I used to jo-ke (mistakenly) that the only secure way of protection of your control system from cyber att-acks is having an ‘airgap’ (i.e. your industrial control system has no connection to the internet or the ‘outside world’).
As we all know, one of the enduring myths of control systems has been that the highest level of se-curity is in ensuring no physical connection between the industrial automation network and the firm’s business network (and thence probably the internet). With no physical connection, it is assumed that the ghastly hackers, vir-uses and worms cannot access the industrial automation network.
The legendary Airgap
In theory, the concept of the legendary ‘air gap’ is great and gives you a warm fuzzy feeling that your industrial control system is secure. In practice it just doesn’t stack up. Probably one of the main reasons, is that your control system today uses so many components that are closely aligned with your business network ranging from the Windows operating system, word processing, spreadsheets to Adobe pdf reader to a host of other commercial packages. As well as your industrial automation software, of course. All requiring regular updates and the inevitable patches. A normal part of software life.
Patch files riddled with vir-uses
So if you have decided on an ‘air gap’ to maintain se-curity of your system what do you do to update your isolated system ? You put all these new patch files onto a USB ‘stick’ or CD and transport this across to your isolated control system. But this was how the Stuxnet vir-us was spread. Or use a dedicated laptop to copy the files across using a serial connection. Well, as Eric Byres pointed out – this is how the Slammer worm jumped into numerous control systems.
Many vendors will preach about the necessity for an airgap to protect your control system but in the same breath, will also talk about total plant integration of your control, MES and ERP systems. It is difficult to visualise seamless integration over an airgap.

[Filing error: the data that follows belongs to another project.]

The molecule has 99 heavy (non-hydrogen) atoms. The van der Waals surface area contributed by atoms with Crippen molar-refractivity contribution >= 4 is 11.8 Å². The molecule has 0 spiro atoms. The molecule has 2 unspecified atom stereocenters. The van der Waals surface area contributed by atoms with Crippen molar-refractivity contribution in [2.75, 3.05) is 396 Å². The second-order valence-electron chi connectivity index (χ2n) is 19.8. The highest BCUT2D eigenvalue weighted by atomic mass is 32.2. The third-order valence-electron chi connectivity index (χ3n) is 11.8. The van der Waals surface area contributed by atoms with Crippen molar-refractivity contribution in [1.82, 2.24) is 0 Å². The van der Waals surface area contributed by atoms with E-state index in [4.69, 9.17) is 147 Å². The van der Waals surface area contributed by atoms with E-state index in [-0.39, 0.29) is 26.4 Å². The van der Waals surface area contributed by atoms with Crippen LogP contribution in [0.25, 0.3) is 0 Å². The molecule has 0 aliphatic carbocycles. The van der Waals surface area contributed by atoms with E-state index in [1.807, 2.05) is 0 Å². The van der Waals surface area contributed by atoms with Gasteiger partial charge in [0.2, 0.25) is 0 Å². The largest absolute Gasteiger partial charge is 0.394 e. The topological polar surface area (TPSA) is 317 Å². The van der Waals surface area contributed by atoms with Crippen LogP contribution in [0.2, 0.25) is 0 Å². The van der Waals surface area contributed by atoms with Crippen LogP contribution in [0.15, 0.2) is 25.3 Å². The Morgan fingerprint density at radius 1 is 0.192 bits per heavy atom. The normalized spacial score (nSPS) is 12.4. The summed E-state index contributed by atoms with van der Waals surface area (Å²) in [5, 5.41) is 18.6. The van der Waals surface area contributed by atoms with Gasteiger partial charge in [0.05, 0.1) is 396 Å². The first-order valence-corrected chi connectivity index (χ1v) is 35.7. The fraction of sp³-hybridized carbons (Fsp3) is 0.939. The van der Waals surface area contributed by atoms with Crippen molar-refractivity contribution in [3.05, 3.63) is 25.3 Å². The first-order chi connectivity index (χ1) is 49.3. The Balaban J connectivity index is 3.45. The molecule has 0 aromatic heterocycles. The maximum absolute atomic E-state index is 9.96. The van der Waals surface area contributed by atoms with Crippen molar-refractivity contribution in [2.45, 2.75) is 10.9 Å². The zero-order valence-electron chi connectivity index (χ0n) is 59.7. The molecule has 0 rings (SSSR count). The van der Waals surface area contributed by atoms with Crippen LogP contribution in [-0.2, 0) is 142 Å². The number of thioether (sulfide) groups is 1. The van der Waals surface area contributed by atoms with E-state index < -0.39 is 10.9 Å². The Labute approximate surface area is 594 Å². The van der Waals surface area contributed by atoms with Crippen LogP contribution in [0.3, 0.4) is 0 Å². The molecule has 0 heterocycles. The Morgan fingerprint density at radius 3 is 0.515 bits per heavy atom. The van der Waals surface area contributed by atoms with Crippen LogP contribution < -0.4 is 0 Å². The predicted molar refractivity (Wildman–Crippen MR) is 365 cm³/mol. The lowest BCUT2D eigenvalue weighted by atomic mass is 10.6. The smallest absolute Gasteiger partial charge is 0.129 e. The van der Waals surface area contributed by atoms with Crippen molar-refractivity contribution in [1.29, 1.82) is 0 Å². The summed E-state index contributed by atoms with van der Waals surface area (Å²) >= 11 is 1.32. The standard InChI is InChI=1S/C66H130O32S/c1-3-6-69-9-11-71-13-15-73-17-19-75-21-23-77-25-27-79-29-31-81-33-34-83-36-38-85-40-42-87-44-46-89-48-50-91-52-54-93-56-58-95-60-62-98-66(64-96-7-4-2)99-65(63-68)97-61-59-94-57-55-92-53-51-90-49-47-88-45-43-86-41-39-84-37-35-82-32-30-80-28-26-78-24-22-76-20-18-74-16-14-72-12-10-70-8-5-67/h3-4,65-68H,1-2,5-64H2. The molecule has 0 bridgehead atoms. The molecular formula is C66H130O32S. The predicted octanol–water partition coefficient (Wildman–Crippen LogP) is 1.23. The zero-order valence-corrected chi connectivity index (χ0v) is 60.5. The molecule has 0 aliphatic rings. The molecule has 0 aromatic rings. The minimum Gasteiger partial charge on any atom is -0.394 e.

Much as we would like to isolate our trusted control systems by terminating any pathways to the outside world, this is impossible. All that happens is that you create new pathways.
There are some exceptions
I do admit that there are those very simple control systems such as your airconditioning control system for your room, which are not connected to the outside world but even here, you may want to update a program with an EPROM (or equivalent) and many users want to monitor their systems remotely over the Internet. Perhaps, there are extraordinarily high risk military and nuclear installations where there are airgaps where very occasional upgrades are very carefully done. Even here, there are significant risks.
Assume the worse and plan accordingly
But most traditional industrial control systems for our typical plants, power and water utilities do not have airgaps and are connected to their company’s business networks.
So to face up to cyberse-curity issues, you need to face up to the brutal reality, that your control system is indeed connected to the malicious outside world and your computer se-curity measures need to assume the worse. None of us are immune to att-ack. We need to design and maintain our systems on this basis.
Thanks to Eric Byres and Dale Peterson for an interesting set of discussions.
In the context of se-curity of our networks, perhaps General Douglas MacArthur’s remark is another way of looking at the problem: There is no se-curity on this earth, there is only opp-ortunity.
Yours in engineering learning